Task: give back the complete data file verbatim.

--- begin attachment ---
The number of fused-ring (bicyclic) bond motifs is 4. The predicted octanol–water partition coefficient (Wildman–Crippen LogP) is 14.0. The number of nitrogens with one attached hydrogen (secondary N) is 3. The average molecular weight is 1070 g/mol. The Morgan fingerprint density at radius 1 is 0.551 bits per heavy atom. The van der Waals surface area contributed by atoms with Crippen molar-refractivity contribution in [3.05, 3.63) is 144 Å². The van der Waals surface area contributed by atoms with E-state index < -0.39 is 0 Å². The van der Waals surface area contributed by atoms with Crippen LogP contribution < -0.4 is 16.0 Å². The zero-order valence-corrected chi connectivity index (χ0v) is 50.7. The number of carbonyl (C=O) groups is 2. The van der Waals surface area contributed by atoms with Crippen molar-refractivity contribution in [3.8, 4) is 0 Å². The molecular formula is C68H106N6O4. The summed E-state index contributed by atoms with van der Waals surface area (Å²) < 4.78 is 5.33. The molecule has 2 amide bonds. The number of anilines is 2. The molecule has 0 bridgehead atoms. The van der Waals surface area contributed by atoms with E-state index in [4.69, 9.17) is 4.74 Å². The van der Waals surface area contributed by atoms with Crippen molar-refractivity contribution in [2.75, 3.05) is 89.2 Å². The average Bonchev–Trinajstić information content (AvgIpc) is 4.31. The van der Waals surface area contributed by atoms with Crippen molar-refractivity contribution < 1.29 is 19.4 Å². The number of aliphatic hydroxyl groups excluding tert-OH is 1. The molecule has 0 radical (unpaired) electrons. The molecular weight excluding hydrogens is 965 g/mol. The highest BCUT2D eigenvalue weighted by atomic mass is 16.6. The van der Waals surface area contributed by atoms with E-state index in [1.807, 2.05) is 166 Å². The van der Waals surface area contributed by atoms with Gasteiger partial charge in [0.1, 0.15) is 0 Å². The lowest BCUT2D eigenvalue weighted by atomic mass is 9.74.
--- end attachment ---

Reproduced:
The number of fused-ring (bicyclic) bond motifs is 4. The predicted octanol–water partition coefficient (Wildman–Crippen LogP) is 14.0. The number of nitrogens with one attached hydrogen (secondary N) is 3. The average molecular weight is 1070 g/mol. The Morgan fingerprint density at radius 1 is 0.551 bits per heavy atom. The van der Waals surface area contributed by atoms with Crippen molar-refractivity contribution in [3.05, 3.63) is 144 Å². The van der Waals surface area contributed by atoms with E-state index < -0.39 is 0 Å². The van der Waals surface area contributed by atoms with Crippen LogP contribution < -0.4 is 16.0 Å². The zero-order valence-corrected chi connectivity index (χ0v) is 50.7. The number of carbonyl (C=O) groups is 2. The van der Waals surface area contributed by atoms with Crippen molar-refractivity contribution in [3.8, 4) is 0 Å². The molecular formula is C68H106N6O4. The summed E-state index contributed by atoms with van der Waals surface area (Å²) < 4.78 is 5.33. The molecule has 2 amide bonds. The number of anilines is 2. The molecule has 0 bridgehead atoms. The van der Waals surface area contributed by atoms with E-state index in [4.69, 9.17) is 4.74 Å². The van der Waals surface area contributed by atoms with Crippen molar-refractivity contribution in [2.75, 3.05) is 89.2 Å². The average Bonchev–Trinajstić information content (AvgIpc) is 4.31. The van der Waals surface area contributed by atoms with Crippen molar-refractivity contribution < 1.29 is 19.4 Å². The number of aliphatic hydroxyl groups excluding tert-OH is 1. The molecule has 0 radical (unpaired) electrons. The molecular weight excluding hydrogens is 965 g/mol. The highest BCUT2D eigenvalue weighted by atomic mass is 16.6. The van der Waals surface area contributed by atoms with E-state index in [1.807, 2.05) is 166 Å². The van der Waals surface area contributed by atoms with Gasteiger partial charge in [0.1, 0.15) is 0 Å². The lowest BCUT2D eigenvalue weighted by atomic mass is 9.74.